honey bee, honeybee

As you have heard us say more than a few times in recent months, honeybees are in the fight of their lives right now. They will take any help they can get, especially when it comes to pesticides that are harming the honeybee population.

Quebec is the latest to jump in to help the pollinator, as it is taking measures to regulate pesticides believed to be harmful to the honeybee.

Along with both Montreal and Ontario, both of which have put restrictions or bans on pesticides, Quebec will now require farmers to have permission from a certified agronomist before they are allowed to use specific pesticides on their crops.

According to a report on CBC News, “Last September, the International Union for Conservation of Nature updated a 2015 report on neonicotinoids, which said a review of more than 1,100 peer-reviewed studies showed there was no doubt that flying through chemical-laden clouds of dust from neonic-treated farm fields is killing bees.”

By making this move, the sustainable development minister hopes to take the concerns of the farmer into consideration as well as helping to preserve the local honeybee population. As expected, some of the farmers are protesting the move as it can add to their production costs, but they also need to realize how important the honeybees are to their crops every year.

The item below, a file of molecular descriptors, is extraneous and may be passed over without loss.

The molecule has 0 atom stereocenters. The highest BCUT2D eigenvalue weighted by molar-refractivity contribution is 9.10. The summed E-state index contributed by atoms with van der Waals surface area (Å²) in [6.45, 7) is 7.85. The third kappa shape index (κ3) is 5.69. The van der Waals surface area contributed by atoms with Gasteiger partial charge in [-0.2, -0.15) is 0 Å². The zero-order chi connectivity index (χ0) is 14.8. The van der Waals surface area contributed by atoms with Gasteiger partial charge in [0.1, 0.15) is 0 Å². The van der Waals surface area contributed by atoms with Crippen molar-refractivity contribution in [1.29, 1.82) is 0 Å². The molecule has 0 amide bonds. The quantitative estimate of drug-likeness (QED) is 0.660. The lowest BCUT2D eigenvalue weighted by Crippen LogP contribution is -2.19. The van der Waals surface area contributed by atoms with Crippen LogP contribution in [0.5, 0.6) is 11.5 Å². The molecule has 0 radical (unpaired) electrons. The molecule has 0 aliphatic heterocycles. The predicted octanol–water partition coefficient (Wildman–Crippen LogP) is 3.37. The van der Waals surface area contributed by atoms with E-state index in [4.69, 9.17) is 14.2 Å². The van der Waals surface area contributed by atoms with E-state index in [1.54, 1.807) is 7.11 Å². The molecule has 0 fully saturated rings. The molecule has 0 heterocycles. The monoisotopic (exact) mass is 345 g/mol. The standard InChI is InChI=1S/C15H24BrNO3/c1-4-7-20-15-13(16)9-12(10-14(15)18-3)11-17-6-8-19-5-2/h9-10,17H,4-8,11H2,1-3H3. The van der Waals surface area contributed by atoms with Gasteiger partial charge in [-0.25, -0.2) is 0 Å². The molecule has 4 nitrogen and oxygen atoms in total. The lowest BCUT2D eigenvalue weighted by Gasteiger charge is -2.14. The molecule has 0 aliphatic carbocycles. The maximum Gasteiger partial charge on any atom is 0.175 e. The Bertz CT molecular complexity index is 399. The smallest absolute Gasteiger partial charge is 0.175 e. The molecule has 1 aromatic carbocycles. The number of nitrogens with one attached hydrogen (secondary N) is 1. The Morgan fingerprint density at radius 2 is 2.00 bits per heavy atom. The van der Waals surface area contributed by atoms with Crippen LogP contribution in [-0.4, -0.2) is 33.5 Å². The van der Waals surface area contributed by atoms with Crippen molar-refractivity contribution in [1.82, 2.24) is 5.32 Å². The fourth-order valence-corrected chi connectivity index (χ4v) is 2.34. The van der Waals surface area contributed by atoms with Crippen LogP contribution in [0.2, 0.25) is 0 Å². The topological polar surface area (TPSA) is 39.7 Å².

Luckily, and as we mentioned in a post earlier in the week, there are some major research projects underway to make use of chemicals that have been on the shelves for years simply due to the high cost of testing with them. With the new funding, scientists may be able to come up with more affordable solutions for farmers that will also help preserve the local honeybee populations.

Regardless, though, farmers may have to simply accept the fact that the price of business is going to go up if we are going to keep these honeybees healthy. And, consumers are going to need to understand that the cost of some of their favorite crops are going to go up slightly as a result. The alternative, though, could be no crops at all, and I doubt anyone wants that.

With other counties being so aggressive in their efforts to help the honeybee, it will be interesting to see if the United States follows suit. While they are some very good programs in the works, we need better restrictions or the colony collapse problem will continue to grow.

Copyright: lightpoet / 123RF Stock Photo

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